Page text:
Did you hear? We recently published new research in the New Zealand Journal of Employment Relations in partnership with Professor Jarrod Haar from Massey University. For those of you with an appetite for journal articles and all of the nitty-gritty statistics, you can download the full article here. And, for those wishing to steer clear, or simply want the executive summary, read on.

This research was powered by Umbrella Wellbeing Assessment data, collected across eight organisations from nearly 1,000 workers across 2021. We chose to study what happened in 2021 because we wanted to capture worker experiences at the height of the COVID-19 pandemic. While (we hope) pandemic times will stay firmly in the past, it’s important to understand how workplaces operate during times of rapid change, upheaval and disruption, and the workplace factors that impact on employee wellbeing. After all, pandemic aside, change is here to stay.

To dig into this, we examined how people responded to a range of questions assessing the resources they have in their jobs (things like manager support, team cohesion and coworker support), and the demands they experience in their jobs (things like workload pressures, poor change consultation and unclear roles). We then assessed how those factors explain, or buffer, how well people feel in themselves (flourishing) and the likelihood that they’ll quit their jobs in the future. 

This research model is based on a theory that is big in the world of organisational psychology, called the Job Demands-Resources model. In simple terms, it suggests that, if job demands are not balanced by appropriate job resources, we will experience constant overtaxing, leading to stress, quit intentions and poorer wellbeing.

So, what did we find, and what really helps when we feel taxed by our job demands during uncertain times? Well, organisational resources appear to make a big difference for understanding how people flourish, and what keeps them in their jobs.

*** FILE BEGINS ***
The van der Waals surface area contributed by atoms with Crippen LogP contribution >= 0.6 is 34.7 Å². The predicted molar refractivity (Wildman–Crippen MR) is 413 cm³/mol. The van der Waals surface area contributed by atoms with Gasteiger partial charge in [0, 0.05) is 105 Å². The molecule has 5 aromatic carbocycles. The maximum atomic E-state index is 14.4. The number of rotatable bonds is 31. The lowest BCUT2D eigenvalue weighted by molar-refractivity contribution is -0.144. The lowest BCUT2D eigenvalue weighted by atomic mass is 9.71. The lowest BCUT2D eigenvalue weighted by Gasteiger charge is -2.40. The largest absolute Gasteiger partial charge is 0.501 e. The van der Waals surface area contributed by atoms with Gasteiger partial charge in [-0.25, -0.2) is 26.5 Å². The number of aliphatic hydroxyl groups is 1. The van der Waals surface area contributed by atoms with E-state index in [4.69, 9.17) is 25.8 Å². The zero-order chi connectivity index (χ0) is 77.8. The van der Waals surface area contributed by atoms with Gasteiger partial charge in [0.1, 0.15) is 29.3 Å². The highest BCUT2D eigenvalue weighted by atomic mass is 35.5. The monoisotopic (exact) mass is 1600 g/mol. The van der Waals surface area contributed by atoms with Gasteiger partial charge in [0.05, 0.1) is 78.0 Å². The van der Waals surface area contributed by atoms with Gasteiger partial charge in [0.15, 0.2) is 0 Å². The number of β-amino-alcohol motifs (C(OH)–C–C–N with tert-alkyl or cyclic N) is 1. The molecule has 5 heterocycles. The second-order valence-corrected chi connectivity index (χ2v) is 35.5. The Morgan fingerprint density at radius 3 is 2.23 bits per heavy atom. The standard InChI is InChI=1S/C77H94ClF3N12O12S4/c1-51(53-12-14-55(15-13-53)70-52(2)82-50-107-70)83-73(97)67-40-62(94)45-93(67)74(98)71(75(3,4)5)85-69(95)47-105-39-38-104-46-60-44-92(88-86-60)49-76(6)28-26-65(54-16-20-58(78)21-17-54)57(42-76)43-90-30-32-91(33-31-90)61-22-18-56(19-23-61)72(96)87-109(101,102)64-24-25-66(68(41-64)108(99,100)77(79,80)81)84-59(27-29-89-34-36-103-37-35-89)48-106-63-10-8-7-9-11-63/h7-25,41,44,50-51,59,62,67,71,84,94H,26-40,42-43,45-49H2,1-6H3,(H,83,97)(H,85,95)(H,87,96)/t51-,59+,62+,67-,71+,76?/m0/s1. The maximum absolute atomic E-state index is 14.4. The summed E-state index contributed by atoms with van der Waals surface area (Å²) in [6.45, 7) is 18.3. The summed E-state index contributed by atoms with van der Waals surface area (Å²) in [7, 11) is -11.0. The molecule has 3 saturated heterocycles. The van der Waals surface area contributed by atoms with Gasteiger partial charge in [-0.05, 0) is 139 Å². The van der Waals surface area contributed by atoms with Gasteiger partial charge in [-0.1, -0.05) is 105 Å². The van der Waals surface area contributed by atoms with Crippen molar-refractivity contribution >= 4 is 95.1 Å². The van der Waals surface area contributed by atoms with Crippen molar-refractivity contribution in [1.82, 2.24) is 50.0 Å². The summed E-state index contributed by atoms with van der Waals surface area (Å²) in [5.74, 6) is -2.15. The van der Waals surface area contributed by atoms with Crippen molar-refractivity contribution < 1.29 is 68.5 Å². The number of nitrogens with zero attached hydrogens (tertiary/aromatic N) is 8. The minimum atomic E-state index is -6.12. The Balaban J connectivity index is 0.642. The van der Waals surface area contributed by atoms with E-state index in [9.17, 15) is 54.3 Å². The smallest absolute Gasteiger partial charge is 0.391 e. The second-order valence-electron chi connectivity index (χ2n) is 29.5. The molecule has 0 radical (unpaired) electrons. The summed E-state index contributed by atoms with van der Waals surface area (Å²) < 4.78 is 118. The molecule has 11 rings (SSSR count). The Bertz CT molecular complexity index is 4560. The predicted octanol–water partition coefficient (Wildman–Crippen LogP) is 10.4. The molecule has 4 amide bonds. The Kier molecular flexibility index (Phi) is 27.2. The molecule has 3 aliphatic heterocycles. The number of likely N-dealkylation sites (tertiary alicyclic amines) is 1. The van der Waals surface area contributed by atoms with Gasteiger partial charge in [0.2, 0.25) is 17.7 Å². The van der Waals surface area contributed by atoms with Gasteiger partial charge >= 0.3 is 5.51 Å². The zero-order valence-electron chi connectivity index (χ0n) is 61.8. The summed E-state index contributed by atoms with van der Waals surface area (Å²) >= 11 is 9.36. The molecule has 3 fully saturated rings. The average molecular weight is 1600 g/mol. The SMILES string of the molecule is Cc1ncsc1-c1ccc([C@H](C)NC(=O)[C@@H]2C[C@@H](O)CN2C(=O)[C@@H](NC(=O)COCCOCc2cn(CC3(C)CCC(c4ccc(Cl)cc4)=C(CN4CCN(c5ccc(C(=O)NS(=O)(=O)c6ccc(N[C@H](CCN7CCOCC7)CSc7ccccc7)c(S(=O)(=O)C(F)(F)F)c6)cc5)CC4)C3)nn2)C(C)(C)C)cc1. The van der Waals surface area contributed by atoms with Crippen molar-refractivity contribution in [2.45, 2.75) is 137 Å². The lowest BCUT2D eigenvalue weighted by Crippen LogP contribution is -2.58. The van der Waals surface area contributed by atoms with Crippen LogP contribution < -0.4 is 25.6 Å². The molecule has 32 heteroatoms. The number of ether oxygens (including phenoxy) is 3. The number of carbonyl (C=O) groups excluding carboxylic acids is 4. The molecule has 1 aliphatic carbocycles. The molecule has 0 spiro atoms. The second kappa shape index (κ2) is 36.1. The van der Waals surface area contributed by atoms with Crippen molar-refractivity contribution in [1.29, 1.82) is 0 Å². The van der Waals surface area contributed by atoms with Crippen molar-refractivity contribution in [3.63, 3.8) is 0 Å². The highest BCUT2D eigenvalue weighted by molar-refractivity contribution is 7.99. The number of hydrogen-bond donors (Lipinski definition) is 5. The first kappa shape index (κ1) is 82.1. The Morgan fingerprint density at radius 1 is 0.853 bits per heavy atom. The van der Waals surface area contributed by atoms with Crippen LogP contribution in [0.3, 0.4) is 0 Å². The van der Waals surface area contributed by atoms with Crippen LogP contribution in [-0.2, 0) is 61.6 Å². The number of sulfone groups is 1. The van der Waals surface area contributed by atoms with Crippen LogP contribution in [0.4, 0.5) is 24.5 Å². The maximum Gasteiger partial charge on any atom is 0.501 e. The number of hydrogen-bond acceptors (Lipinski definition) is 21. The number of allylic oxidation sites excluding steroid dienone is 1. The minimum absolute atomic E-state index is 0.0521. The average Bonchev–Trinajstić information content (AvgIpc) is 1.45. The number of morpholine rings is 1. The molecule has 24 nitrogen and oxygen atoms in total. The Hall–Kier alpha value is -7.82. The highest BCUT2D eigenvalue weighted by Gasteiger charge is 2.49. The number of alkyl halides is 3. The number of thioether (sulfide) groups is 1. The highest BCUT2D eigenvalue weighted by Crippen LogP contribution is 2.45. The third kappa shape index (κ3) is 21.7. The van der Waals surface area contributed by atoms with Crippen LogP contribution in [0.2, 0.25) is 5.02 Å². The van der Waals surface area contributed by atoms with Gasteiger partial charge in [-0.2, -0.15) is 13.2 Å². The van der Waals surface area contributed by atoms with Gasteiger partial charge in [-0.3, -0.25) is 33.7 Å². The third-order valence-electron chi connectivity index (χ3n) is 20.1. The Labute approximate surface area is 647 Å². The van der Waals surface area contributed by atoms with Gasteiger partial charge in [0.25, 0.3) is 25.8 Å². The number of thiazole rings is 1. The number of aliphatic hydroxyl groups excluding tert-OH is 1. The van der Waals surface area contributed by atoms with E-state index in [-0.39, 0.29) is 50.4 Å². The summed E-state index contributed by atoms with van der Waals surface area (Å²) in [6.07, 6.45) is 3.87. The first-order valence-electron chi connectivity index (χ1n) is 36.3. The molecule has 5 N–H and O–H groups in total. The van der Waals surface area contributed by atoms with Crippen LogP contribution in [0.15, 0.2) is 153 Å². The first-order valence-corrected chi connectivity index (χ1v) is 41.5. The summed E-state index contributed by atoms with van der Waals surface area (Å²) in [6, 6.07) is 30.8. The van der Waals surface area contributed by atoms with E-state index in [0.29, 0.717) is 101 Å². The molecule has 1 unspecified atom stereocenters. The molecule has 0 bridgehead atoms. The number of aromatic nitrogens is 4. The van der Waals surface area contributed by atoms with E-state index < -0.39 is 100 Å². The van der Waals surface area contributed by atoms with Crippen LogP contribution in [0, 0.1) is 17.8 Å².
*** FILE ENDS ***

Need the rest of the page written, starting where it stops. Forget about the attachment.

When job demands are high, these job resources are associated with higher wellbeing, and lower quit intentions:  

  1. Manager support. For example, “I can rely on my line manager to help me out with a work problem.”
  2. Co-worker support. For example, “I get help and support I need from colleagues.”
  3. Job control. For example, “I have choice in deciding how I do my work.”
  4. Team cohesion. For example, “There are high levels of trust in my team” and “Generally, there is good communication between team members.”

In the paper, we talk about just how important it is for organisations to take stock of the risk factors associated with job demands, as well as the job resources that are present – or lacking – in their work. This means taking psychosocial risks seriously, and identifying them early, especially during times of high change. 

If you want to learn more, you can find all our other research here – including our latest research report on mental safety in Aotearoa New Zealand. And, if you’d like insights like these for your organisations using our Wellbeing Assessment, Psychosocial Risk Assessment, Wellbeing Pulse or a custom survey designed just for you, we’d love to talk. Our team of researchers are trained in psychological science and passionate about using data to create mentally healthy workplaces. We’d love to connect!